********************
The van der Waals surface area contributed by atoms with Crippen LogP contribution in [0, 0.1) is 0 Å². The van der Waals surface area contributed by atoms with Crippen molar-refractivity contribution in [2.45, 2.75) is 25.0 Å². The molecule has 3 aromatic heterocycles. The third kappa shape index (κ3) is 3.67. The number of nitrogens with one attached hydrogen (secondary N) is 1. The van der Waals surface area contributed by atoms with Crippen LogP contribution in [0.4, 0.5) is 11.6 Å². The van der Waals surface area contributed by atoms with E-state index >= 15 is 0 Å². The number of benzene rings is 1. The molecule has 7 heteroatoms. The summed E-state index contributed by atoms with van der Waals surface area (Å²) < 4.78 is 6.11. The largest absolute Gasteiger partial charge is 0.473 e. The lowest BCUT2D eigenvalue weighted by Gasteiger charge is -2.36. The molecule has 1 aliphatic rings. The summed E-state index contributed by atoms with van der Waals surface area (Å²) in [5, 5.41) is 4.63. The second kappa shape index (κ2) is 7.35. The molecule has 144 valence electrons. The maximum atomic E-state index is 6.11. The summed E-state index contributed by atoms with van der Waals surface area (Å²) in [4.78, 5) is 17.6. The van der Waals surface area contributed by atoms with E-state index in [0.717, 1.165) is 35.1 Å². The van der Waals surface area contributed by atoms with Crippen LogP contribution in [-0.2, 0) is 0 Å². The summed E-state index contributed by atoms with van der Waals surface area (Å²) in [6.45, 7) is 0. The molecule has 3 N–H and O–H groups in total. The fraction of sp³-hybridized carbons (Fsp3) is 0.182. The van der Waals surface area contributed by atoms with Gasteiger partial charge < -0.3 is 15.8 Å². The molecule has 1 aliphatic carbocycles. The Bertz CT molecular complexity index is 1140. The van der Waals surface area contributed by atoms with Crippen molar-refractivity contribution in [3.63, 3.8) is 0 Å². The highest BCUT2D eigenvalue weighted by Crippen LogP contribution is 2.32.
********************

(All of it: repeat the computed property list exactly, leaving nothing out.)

The van der Waals surface area contributed by atoms with Crippen LogP contribution in [0, 0.1) is 0 Å². The van der Waals surface area contributed by atoms with Crippen molar-refractivity contribution in [2.45, 2.75) is 25.0 Å². The molecule has 3 aromatic heterocycles. The third kappa shape index (κ3) is 3.67. The number of nitrogens with one attached hydrogen (secondary N) is 1. The van der Waals surface area contributed by atoms with Crippen LogP contribution in [0.4, 0.5) is 11.6 Å². The van der Waals surface area contributed by atoms with E-state index >= 15 is 0 Å². The number of benzene rings is 1. The molecule has 7 heteroatoms. The summed E-state index contributed by atoms with van der Waals surface area (Å²) < 4.78 is 6.11. The largest absolute Gasteiger partial charge is 0.473 e. The lowest BCUT2D eigenvalue weighted by Gasteiger charge is -2.36. The molecule has 1 aliphatic rings. The summed E-state index contributed by atoms with van der Waals surface area (Å²) in [5, 5.41) is 4.63. The second kappa shape index (κ2) is 7.35. The molecule has 144 valence electrons. The maximum atomic E-state index is 6.11. The summed E-state index contributed by atoms with van der Waals surface area (Å²) in [4.78, 5) is 17.6. The van der Waals surface area contributed by atoms with E-state index in [0.717, 1.165) is 35.1 Å². The van der Waals surface area contributed by atoms with Crippen LogP contribution in [-0.2, 0) is 0 Å². The summed E-state index contributed by atoms with van der Waals surface area (Å²) in [6.45, 7) is 0. The molecule has 3 N–H and O–H groups in total. The fraction of sp³-hybridized carbons (Fsp3) is 0.182. The van der Waals surface area contributed by atoms with Gasteiger partial charge < -0.3 is 15.8 Å². The molecule has 1 aliphatic carbocycles. The Bertz CT molecular complexity index is 1140. The van der Waals surface area contributed by atoms with Crippen molar-refractivity contribution in [3.63, 3.8) is 0 Å². The highest BCUT2D eigenvalue weighted by Crippen LogP contribution is 2.32.